Pakistan politely declined to attend the US’ “Summit for Democracy” after earlier being invited to participate alongside over 100 others. Islamabad told Washington that it values their bilateral relations and reaffirmed its democracy commitments in the Ministry of Foreign Affairs’ press release about its decision. This move prompted the expert community to debate whether Pakistan had really done what was truly in its best interests by declining to participate in this event. Supporters pointed to the hypocritical double standards of this politicized summit while critics claimed that the country was simply kowtowing to China. The reality, as usual, is more complex than either side’s simple interpretations.
The “Summit for Democracy” is indeed a hypocritical and politicized event as the author explained in his recent analysis about it. That piece explained how the summit is intended to ideologize the New Cold War by making the US’ conception of “democracy” the primary fault line for dividing the world into opposing blocs. This is an insincere approach since some of the attendees don’t practice a Western form of “democracy” like the US but were invited for strategic reasons related to Washington’s larger New Cold War aims against Beijing. Those countries that aren’t considered “democracies” by the US and are thus regarded as “non-democracies” risk being victimized by Color Revolution plots on that pretext.
Pakistan’s status is unique because despite having a democratic system in place, it cannot be considered a copycat form of the West’s model thereof due to its distinct national characteristics. Nevertheless, it was still invited to participate in this event, likely due to the US’ geostrategic calculations regarding that country’s role in post-war Afghanistan, particularly with respect to potentially facilitating the US’ economic access to the broader region via February’s agreement to construct a Pakistan-Afghanistan-Uzbekistan (PAKAFUZ) railway. This regional connectivity project is the basis upon which the US formed its connectivity-centric “New Quad” with the three PAKAFUZ states in July.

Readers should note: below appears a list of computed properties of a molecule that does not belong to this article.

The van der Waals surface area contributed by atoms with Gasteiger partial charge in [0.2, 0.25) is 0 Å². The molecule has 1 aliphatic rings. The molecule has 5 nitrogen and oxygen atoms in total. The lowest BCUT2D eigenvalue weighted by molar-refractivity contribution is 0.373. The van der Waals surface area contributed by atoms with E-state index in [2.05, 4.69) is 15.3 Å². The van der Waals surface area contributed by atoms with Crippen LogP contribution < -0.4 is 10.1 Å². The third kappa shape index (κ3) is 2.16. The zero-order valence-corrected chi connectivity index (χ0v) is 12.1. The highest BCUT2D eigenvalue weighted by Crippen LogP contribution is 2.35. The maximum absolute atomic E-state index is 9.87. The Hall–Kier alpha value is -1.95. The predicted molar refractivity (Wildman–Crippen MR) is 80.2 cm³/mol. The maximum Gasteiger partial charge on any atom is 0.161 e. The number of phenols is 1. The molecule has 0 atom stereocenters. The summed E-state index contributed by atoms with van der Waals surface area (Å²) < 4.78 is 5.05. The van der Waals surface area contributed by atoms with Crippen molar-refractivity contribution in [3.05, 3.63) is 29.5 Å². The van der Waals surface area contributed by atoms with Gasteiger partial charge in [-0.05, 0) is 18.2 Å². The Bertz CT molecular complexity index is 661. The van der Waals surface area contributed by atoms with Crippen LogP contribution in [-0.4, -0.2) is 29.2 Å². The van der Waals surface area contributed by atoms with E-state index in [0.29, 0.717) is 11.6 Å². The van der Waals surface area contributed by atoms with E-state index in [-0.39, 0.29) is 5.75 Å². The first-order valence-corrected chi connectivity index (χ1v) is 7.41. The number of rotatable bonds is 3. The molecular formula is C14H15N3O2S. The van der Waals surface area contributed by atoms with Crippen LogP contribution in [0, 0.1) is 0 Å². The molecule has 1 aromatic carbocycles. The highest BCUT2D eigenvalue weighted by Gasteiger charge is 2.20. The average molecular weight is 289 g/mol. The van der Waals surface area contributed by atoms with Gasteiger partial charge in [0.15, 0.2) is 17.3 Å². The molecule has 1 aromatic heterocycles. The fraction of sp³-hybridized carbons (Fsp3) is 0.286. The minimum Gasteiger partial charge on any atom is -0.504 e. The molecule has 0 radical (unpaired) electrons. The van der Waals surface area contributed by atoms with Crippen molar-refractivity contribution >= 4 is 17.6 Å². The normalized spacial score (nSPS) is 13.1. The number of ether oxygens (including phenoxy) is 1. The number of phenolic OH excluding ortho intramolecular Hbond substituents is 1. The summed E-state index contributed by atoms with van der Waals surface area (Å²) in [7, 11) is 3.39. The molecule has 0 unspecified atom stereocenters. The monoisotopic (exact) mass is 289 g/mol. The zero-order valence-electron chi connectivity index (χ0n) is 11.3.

Another reason for inviting Pakistan had to do with the US’ desire to at least superficially act as if it’s “balancing” South Asian affairs after moving so close to that country’s Indian rival in recent years. Not asking Pakistan to attend would have rightly been interpreted very negatively by Islamabad, with potential political ramifications for their long-term relations, especially when it comes to the future of post-war Afghanistan. Even though these two countries have their fair share of problems and US President Joe Biden snubbed Pakistani Prime Minister Imran Khan by not calling him yet, American policymakers might have thought it to be too counterproductive not to invite Pakistan to the summit.
At the same time, though, there might have also been an ulterior motive at play which Pakistan could have finally become aware of and thus realized that it would be too counterproductive to its own interests to attend. That’s Taiwan’s participation in the summit despite that rogue island formally being part of the People’s Republic of China (which wasn’t invited) as recognized under international law and by all but around a dozen countries, including the event’s American host. If Pakistan took part in the summit alongside Taiwan, then it risked inadvertently offending its Chinese ally by lending credence to the separatist aspirations of the rogue island’s de facto authorities.